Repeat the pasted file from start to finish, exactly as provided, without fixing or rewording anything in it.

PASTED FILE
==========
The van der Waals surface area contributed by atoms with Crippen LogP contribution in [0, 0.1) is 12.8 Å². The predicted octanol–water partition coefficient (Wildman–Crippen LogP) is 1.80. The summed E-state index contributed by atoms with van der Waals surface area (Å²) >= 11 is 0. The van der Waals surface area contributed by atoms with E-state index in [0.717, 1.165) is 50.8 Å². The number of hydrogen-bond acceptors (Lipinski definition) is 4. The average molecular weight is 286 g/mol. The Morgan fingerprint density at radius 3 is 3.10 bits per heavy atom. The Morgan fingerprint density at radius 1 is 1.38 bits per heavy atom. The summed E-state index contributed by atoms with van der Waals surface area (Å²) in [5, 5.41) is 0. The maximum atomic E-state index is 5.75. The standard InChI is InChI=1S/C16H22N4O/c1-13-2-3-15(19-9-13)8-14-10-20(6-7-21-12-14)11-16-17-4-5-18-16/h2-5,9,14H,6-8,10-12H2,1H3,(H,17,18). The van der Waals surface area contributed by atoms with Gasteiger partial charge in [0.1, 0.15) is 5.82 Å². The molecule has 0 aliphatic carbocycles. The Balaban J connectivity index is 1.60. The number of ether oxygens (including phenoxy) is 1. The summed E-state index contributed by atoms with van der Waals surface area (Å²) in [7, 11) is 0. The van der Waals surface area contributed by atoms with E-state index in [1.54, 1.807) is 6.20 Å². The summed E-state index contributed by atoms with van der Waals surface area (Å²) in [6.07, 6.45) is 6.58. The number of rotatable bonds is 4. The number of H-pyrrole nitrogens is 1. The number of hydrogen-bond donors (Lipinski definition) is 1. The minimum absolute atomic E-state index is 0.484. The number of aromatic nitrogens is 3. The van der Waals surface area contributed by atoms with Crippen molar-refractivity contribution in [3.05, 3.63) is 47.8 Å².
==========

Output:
The van der Waals surface area contributed by atoms with Crippen LogP contribution in [0, 0.1) is 12.8 Å². The predicted octanol–water partition coefficient (Wildman–Crippen LogP) is 1.80. The summed E-state index contributed by atoms with van der Waals surface area (Å²) >= 11 is 0. The van der Waals surface area contributed by atoms with E-state index in [0.717, 1.165) is 50.8 Å². The number of hydrogen-bond acceptors (Lipinski definition) is 4. The average molecular weight is 286 g/mol. The Morgan fingerprint density at radius 3 is 3.10 bits per heavy atom. The Morgan fingerprint density at radius 1 is 1.38 bits per heavy atom. The summed E-state index contributed by atoms with van der Waals surface area (Å²) in [5, 5.41) is 0. The maximum atomic E-state index is 5.75. The standard InChI is InChI=1S/C16H22N4O/c1-13-2-3-15(19-9-13)8-14-10-20(6-7-21-12-14)11-16-17-4-5-18-16/h2-5,9,14H,6-8,10-12H2,1H3,(H,17,18). The van der Waals surface area contributed by atoms with Gasteiger partial charge in [0.1, 0.15) is 5.82 Å². The molecule has 0 aliphatic carbocycles. The Balaban J connectivity index is 1.60. The number of ether oxygens (including phenoxy) is 1. The summed E-state index contributed by atoms with van der Waals surface area (Å²) in [7, 11) is 0. The van der Waals surface area contributed by atoms with E-state index in [1.54, 1.807) is 6.20 Å². The summed E-state index contributed by atoms with van der Waals surface area (Å²) in [6.07, 6.45) is 6.58. The number of rotatable bonds is 4. The number of H-pyrrole nitrogens is 1. The number of hydrogen-bond donors (Lipinski definition) is 1. The minimum absolute atomic E-state index is 0.484. The number of aromatic nitrogens is 3. The van der Waals surface area contributed by atoms with Crippen molar-refractivity contribution in [3.05, 3.63) is 47.8 Å².